The IMF's Articles call on every country to "avoid manipulating exchange rates or the international monetary system to prevent effective balance of payments adjustment or to gain unfair competitive advantage over member countries."  It is pretty clear at least to me that China's de facto peg is an impediment to effective balance of payments adjustment.

The evidence?  Look at some of the data in the IMF's report on the Asian-Pacific region.    Emerging Asia is more dependent on oil than any other major part of the world economy, and thus more exposed to an oil price shock.   Higher oil prices therefore should lower its current account surplus.    Has that happened?  No - not in aggregate.  Some countries are moving from surplus to deficit, or seeing their surpluses shrink.  But not China.    And as a result, the region as a whole is maintaining a constant current account surplus despite paying a lot more for oil. 

The path of China's non-oil current account surplus is revealing:

  • 03: 4.7 % of GDP
  • 04: 6.5 % of GDP
  • 05: 9.6 % of GDP (estimate)
  • 06: 9.7 % of GDP (estimate) 

The rapid increase in China's non-oil surplus shifts the global burden of adjustment for higher oil prices onto others.  China's oil imports are forecast to rise from 1.5% of its GDP in 2003 to 4.1% of its GDP in 2006.   Put differently,  if China's non-oil current account surplus stayed constant at its 2003 level, China's current account surplus in 06 would be forecast to be around 2% of its GDP - and the world would be a far different place.   And to be honest, I suspect the IMF's 05 and 06 forecasts for China's non-oil current account surplus are more likely to prove to be too low than too high.

The same basic story holds for Malaysia.  It is an oil exporter, and its oil related surplus is rising.  But its non-oil surplus also has stayed above 11% of GDP since 2003.   That is kind of high.  One would expect higher oil revenues to generate spending on non-oil imports and thus significantly lower the non-oil surplus. 

Those large non-oil current account surpluses are an impediment to global adjustment.  They imply that the growing surpluses of the oil exporters will be offset by growing deficits in countries that already have deficits - i.e. the United States.

But, you may say, Chinese wages are so low that its exchange rate is basically irrelevant.    Not true.  My evidence.  Look at what has happened to China's trade with Europe since 2002, when China decided to allow the RMB to fall against most European currencies along with the dollar.   Its trade with Europe shifted from rough balance to a major surplus, largely because Chinese exports to Europe absolutely surged.  That looks like a response to the moves in the exchange rate to me.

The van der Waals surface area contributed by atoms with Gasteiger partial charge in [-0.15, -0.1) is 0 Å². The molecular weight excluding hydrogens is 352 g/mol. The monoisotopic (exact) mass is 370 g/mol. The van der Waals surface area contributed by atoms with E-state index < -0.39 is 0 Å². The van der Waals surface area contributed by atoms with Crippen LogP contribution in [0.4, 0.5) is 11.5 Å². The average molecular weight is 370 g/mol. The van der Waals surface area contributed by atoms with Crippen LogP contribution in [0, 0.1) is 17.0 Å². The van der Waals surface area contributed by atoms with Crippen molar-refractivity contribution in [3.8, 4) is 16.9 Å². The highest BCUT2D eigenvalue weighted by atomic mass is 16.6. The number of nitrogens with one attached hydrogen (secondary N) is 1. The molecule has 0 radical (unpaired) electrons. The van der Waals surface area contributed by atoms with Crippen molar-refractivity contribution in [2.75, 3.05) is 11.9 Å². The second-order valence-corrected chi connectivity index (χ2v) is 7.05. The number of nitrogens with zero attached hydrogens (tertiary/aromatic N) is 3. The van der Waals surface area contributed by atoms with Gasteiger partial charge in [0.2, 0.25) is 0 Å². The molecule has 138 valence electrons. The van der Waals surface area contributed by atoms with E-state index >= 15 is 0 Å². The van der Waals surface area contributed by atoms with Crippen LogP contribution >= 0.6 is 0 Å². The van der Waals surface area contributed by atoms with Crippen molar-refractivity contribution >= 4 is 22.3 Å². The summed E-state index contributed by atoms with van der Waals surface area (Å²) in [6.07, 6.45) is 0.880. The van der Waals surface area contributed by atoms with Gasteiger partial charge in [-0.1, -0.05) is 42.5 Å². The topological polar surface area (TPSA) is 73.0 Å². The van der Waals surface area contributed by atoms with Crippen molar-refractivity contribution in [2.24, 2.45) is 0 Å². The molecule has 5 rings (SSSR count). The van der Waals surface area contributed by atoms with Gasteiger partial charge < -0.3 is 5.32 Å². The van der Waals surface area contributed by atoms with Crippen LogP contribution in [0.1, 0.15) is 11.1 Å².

But you might ask, doesn't every country have the right, according to the IMF charter, to select its own exchange rate regime.  Certainly.  But that does not give it the right to hold to whatever exchange rate it likes without being subject to international criticism.   I'll turn the microphone over to Morris Goldstein.

IMF members are free to pick fixed rates, floating rates or practically any currency regime in between.  They are permitted to intervene in exchange market and indeed are expected to do so when they encounter disorderly market conditions.  But what is not permitted under IMF rules is to engage in a particular kind of intervention - namely large scale, protracted, one-way intervention.  ....  China can thus legitimately maintain that its choice of currency regime - be it a fixed rate or a managed float - is a matter of national sovereignty.  But it cannot legitimately maintain that it alone gets to decide as a sovereign matter what the exchange rate between the RMB and the dollar should be (within that currency regime) for long periods of time regardless of economic signals about whether that rate is or is not an equilibrium rate - any more than the United States gets to decide unilaterally what the dollar-RMB rate should be.

Much of the recent strain associated with globalization can be linked to China's steadfast defense of its dollar peg, and its current policy of spending $300 billion, a bit over 15% of its GDP, to resist RMB appreciation.   That has consequences.

Among other things, it puts more pressure on the US manufacturing sector.  It almost certainly reduces overall employment in the manufacturing sector.  But it also has other consequences.  It helps keep US interest rates low, and that supports employment in the housing sector.  China may not impact on overall employment in the US, but it certainly has an impact on the composition of employment. 

If the Fund does not take multilateral exchange rate surveillance seriously, the US will no doubt eventually opt for what might termed unilateral exchange rate surveillance - and I don't think that is a good thing.